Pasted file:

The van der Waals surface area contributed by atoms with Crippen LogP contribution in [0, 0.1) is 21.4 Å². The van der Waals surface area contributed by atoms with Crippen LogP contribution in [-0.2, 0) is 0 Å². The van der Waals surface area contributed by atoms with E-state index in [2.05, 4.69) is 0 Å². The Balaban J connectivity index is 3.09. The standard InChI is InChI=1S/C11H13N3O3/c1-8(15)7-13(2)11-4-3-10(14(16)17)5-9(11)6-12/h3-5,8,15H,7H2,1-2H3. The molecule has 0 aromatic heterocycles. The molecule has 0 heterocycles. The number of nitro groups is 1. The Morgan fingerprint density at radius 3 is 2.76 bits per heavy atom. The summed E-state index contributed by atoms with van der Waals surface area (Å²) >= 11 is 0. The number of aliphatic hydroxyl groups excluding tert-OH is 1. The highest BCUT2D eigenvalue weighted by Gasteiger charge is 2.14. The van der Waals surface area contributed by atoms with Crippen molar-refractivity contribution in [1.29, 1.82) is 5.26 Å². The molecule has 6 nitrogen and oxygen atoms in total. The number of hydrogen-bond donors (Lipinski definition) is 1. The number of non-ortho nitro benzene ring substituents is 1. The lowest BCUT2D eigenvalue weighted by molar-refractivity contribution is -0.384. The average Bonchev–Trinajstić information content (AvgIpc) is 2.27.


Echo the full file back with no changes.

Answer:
The van der Waals surface area contributed by atoms with Crippen LogP contribution in [0, 0.1) is 21.4 Å². The van der Waals surface area contributed by atoms with Crippen LogP contribution in [-0.2, 0) is 0 Å². The van der Waals surface area contributed by atoms with E-state index in [2.05, 4.69) is 0 Å². The Balaban J connectivity index is 3.09. The standard InChI is InChI=1S/C11H13N3O3/c1-8(15)7-13(2)11-4-3-10(14(16)17)5-9(11)6-12/h3-5,8,15H,7H2,1-2H3. The molecule has 0 aromatic heterocycles. The molecule has 0 heterocycles. The number of nitro groups is 1. The Morgan fingerprint density at radius 3 is 2.76 bits per heavy atom. The summed E-state index contributed by atoms with van der Waals surface area (Å²) >= 11 is 0. The number of aliphatic hydroxyl groups excluding tert-OH is 1. The highest BCUT2D eigenvalue weighted by Gasteiger charge is 2.14. The van der Waals surface area contributed by atoms with Crippen molar-refractivity contribution in [1.29, 1.82) is 5.26 Å². The molecule has 6 nitrogen and oxygen atoms in total. The number of hydrogen-bond donors (Lipinski definition) is 1. The number of non-ortho nitro benzene ring substituents is 1. The lowest BCUT2D eigenvalue weighted by molar-refractivity contribution is -0.384. The average Bonchev–Trinajstić information content (AvgIpc) is 2.27.